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ABSTRACT: The reported experience with laparoscopic pancreatic resections (LPR) remains limited to case reports or small series of patients. A retrospective multicenter study was conducted in 25 European surgical centers concerning their experience with LPR. Detailed questionnaires were used, focusing on patients, tumors, operative data, and late outcome. During the study period, 127 patients with presumed pancreatic neoplasms were enrolled in this series. Final diagnoses included benign pancreatic diseases in 111 patients (87%; insulinoma: 22, neuroendocrine neoplasm: 20, mucinous cystadenoma: 26, serous cystadenoma: 21, chronic pancreatitis: 11, others: 11), and 16 patients (13%) had malignant pancreatic diseases (insulinoma: 3, neuroendocrine neoplasm: 5, ductal adenocarcinoma: 4, cystadenocarcinoma: 2, renal metastases: 2). Five patients with presumed benign pancreatic disease had malignancy at final pathology. The median tumor size was 30 mm (range, 5-120 mm); 89% of tumors were located in the left pancreas. Laparoscopically successful procedures included 21 enucleations, 24 distal splenopancreatectomies, 58 distal pancreatectomies with splenic preservation, and 3 pancreatoduodenal resections. The overall conversion rate was 14%. There were no postoperative deaths. The rate of overall postoperative pancreatic-related complications was 31%, including a 17% rate of clinical pancreatic fistula. The surgical reoperation rate was 6.3%. In laparoscopically successful operations, the median postoperative hospital stay was 7 days (range, 3-67 days), decreased compared with patients requiring conversion to open pancreatectomy. During a median follow-up of 15 months (range, 3-47 months), 23% of the patients with pancreatic malignancies had tumor recurrence. Late outcome was satisfactory in all patients with benign diseases. LPR is feasible and safe in selected patients with presumed benign and distal pancreatic tumors. The management of the pancreatic stump remains a challenge. The role of LPR for pancreatic malignancies remains controversial.Surgery 07/2005; 137(6):597-605. · 3.37 Impact Factor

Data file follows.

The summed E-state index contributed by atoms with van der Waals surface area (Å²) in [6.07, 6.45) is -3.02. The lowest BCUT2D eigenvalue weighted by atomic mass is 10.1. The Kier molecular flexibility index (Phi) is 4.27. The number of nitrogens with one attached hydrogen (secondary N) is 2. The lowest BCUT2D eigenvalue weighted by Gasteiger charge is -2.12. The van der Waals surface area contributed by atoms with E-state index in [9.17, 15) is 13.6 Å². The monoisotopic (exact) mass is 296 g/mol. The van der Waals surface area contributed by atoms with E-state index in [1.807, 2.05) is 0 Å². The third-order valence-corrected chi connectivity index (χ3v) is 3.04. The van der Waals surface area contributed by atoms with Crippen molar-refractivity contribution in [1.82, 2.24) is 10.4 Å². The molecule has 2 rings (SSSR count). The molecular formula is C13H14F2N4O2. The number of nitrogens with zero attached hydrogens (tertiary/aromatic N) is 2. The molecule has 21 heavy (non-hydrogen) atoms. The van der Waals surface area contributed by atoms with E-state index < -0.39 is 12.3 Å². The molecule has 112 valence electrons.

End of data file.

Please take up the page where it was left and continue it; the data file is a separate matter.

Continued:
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ABSTRACT: Pancreatic fistula is a major cause of morbidity after distal pancreatic resection. When resections are performed with linear stapling devices, the use of bioabsorbable staple line reinforcement has been suggested to decrease the rate of pancreatic fistula. Our objective was to investigate the incidence of pancreatic fistula when using the Gore Seamguard staple line reinforcement in stapled distal pancreatic resections. A retrospective review of 30 consecutive patients with stapled distal pancreatectomy was conducted. A broad definition of pancreatic fistula was used. Clinicopathologic factors and outcomes were compared between groups. Pancreatic fistula was diagnosed in 11 of 15 patients (73%) and three of 15 patients (20%) in the Seamguard and non-Seamguard groups, respectively (P = 0.002). Pancreatic parenchymal transection at the neck of the gland was associated with pancreatic fistula, whereas laparoscopic procedures, splenic preservation, or additional organ resection were not. On multivariate analysis, the association between Seamguard use and pancreatic fistula was significant (P = 0.005). In conclusion, after introduction of the Gore Seamguard bioabsorbable staple line reinforcement, we experienced a significant increase in the rate of pancreatic fistula. This experience raises concern about the efficacy of this device in limiting pancreatic fistula after stapled distal pancreatic resection.The American surgeon 10/2009; 75(10):954-7. · 0.92 Impact Factor